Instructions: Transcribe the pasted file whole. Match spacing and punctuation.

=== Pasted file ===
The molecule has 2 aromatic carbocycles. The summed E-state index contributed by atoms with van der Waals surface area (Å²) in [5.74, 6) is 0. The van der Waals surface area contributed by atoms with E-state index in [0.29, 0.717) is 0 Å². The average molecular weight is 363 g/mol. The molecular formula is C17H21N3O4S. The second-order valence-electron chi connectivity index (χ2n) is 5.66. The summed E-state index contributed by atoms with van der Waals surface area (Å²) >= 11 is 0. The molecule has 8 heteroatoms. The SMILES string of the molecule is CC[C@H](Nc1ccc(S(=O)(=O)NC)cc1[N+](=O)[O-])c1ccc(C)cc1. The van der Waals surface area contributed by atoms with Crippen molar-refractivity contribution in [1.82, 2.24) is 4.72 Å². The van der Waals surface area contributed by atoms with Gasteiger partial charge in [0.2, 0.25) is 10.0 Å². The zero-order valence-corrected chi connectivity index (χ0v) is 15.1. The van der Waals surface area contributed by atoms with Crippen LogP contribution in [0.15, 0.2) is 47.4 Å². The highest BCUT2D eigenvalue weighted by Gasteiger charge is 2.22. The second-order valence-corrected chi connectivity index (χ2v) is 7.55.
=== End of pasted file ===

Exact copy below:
The molecule has 2 aromatic carbocycles. The summed E-state index contributed by atoms with van der Waals surface area (Å²) in [5.74, 6) is 0. The van der Waals surface area contributed by atoms with E-state index in [0.29, 0.717) is 0 Å². The average molecular weight is 363 g/mol. The molecular formula is C17H21N3O4S. The second-order valence-electron chi connectivity index (χ2n) is 5.66. The summed E-state index contributed by atoms with van der Waals surface area (Å²) >= 11 is 0. The molecule has 8 heteroatoms. The SMILES string of the molecule is CC[C@H](Nc1ccc(S(=O)(=O)NC)cc1[N+](=O)[O-])c1ccc(C)cc1. The van der Waals surface area contributed by atoms with Crippen molar-refractivity contribution in [1.82, 2.24) is 4.72 Å². The van der Waals surface area contributed by atoms with Gasteiger partial charge in [0.2, 0.25) is 10.0 Å². The zero-order valence-corrected chi connectivity index (χ0v) is 15.1. The van der Waals surface area contributed by atoms with Crippen LogP contribution in [0.15, 0.2) is 47.4 Å². The highest BCUT2D eigenvalue weighted by Gasteiger charge is 2.22. The second-order valence-corrected chi connectivity index (χ2v) is 7.55.